Q&A with Amber Gorman at BETTER WORK Columbus

Q&A with Amber Gorman at BETTER WORK Columbus

Q&A with Amber Gorman at BETTER WORK Columbus

Amber Gorman joined the BETTER WORK Columbus team in October, 2022 as a program specialist. We recently had a chance to sit down with her and hear more about her background, what brought her to BETTER WORK, and why she is passionate about helping people who are struggling find meaningful, self-supporting work.


Q: Please tell us a little about yourself.

I come from generational poverty. I grew up very poor. I also struggled with addiction for a couple of years, but I’m now five years clean, which is great. God brought me out of that and He has also brought me out of poverty through employment and networking. Now, I have social capital which I didn’t used to have. I also have a better view of myself now than I used to. I thought that was just my life and that it wasn’t ever going to get any better. Then I got tired of living like that and I was like, “I’m going to do something different.” And I did whatever it took. It was a lot of work.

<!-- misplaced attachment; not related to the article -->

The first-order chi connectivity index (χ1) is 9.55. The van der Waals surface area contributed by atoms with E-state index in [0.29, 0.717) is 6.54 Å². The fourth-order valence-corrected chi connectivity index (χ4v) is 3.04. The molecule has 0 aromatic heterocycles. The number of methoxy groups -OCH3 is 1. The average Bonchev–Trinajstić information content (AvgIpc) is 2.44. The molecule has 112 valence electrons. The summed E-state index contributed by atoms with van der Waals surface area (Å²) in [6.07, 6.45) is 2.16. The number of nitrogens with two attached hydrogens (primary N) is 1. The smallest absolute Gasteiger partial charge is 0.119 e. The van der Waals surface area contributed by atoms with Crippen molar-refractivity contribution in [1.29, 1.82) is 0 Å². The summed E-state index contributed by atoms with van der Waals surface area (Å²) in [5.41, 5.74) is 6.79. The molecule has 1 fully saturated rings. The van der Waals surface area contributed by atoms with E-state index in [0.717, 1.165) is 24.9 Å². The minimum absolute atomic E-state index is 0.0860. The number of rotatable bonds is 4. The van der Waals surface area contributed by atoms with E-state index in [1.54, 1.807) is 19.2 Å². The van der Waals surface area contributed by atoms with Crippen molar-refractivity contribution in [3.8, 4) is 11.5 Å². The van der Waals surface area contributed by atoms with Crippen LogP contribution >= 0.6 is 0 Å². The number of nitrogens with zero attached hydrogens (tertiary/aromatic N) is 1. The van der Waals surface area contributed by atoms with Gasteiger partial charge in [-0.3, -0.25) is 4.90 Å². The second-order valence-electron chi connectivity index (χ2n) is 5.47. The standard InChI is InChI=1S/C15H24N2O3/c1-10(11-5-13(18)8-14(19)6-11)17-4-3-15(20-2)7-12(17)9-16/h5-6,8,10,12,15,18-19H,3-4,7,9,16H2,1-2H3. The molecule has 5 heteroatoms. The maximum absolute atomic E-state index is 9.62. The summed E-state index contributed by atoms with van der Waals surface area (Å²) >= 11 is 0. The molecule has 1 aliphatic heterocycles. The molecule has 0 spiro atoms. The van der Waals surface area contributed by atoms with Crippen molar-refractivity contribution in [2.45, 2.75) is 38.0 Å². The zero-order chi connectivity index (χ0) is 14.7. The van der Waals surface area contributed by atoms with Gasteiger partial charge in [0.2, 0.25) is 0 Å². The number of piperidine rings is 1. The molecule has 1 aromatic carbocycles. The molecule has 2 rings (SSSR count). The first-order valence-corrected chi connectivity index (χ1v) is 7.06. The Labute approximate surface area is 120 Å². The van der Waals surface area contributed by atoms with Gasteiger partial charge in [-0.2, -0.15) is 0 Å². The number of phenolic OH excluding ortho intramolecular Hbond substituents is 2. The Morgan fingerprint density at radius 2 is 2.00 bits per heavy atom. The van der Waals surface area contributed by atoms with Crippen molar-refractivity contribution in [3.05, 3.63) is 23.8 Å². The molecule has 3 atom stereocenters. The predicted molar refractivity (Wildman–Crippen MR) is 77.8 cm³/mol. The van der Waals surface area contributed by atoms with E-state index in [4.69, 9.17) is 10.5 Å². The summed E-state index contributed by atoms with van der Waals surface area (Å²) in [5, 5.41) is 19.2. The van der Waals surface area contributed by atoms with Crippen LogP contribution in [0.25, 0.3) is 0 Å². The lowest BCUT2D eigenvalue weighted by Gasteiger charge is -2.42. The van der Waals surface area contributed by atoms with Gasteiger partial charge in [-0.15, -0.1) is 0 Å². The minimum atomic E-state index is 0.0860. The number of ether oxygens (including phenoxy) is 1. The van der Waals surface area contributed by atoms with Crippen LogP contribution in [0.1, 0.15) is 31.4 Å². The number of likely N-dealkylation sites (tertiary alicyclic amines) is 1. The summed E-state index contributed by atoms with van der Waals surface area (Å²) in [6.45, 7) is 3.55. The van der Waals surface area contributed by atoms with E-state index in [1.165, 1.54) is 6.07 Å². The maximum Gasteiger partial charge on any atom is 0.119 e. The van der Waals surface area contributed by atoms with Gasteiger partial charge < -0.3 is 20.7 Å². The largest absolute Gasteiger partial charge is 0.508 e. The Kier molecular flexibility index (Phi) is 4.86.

I have a criminal background as well. Looking at me on paper, most people wouldn’t hire me, but they bring me in for an interview. Then, they hear my story and they’re like, “Oh, wow! I want to give you a chance.” I’ve never been not hired because of my background, which is great in the position that I’m currently in. 

A lot of the candidates that I work with at BETTER WORK Columbus deal with a lot of what I’ve already been through and overcome, so I can take my life experiences and bring that to them and help them come through that. That’s kind of me in a nutshell. As far as work experience, I feel like I’ve done it all. I’ve done it all like resorts, chicken plants, textile mills, and retail. I’ve done it all.

Q: What brought you to BETTER WORK Columbus?